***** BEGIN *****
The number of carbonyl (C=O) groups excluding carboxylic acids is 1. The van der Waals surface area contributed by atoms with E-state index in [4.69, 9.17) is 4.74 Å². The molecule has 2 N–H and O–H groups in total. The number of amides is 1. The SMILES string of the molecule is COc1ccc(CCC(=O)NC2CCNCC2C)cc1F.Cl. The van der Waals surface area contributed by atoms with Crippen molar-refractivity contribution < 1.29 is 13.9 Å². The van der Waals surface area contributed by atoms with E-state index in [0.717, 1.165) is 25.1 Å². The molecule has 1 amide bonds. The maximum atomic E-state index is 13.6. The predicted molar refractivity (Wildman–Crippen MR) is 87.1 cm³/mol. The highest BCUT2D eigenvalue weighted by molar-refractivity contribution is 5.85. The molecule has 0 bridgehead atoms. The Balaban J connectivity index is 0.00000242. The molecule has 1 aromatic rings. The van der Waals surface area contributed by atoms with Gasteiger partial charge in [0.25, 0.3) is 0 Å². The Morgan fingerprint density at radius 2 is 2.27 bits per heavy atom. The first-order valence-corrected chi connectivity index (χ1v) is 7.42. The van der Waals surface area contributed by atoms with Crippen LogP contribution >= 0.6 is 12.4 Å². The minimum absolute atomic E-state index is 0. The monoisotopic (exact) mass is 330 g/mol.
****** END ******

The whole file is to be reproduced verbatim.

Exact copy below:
The number of carbonyl (C=O) groups excluding carboxylic acids is 1. The van der Waals surface area contributed by atoms with E-state index in [4.69, 9.17) is 4.74 Å². The molecule has 2 N–H and O–H groups in total. The number of amides is 1. The SMILES string of the molecule is COc1ccc(CCC(=O)NC2CCNCC2C)cc1F.Cl. The van der Waals surface area contributed by atoms with Crippen molar-refractivity contribution < 1.29 is 13.9 Å². The van der Waals surface area contributed by atoms with E-state index in [0.717, 1.165) is 25.1 Å². The molecule has 1 amide bonds. The maximum atomic E-state index is 13.6. The predicted molar refractivity (Wildman–Crippen MR) is 87.1 cm³/mol. The highest BCUT2D eigenvalue weighted by molar-refractivity contribution is 5.85. The molecule has 0 bridgehead atoms. The Balaban J connectivity index is 0.00000242. The molecule has 1 aromatic rings. The van der Waals surface area contributed by atoms with Gasteiger partial charge in [0.25, 0.3) is 0 Å². The Morgan fingerprint density at radius 2 is 2.27 bits per heavy atom. The first-order valence-corrected chi connectivity index (χ1v) is 7.42. The van der Waals surface area contributed by atoms with Crippen LogP contribution >= 0.6 is 12.4 Å². The minimum absolute atomic E-state index is 0. The monoisotopic (exact) mass is 330 g/mol.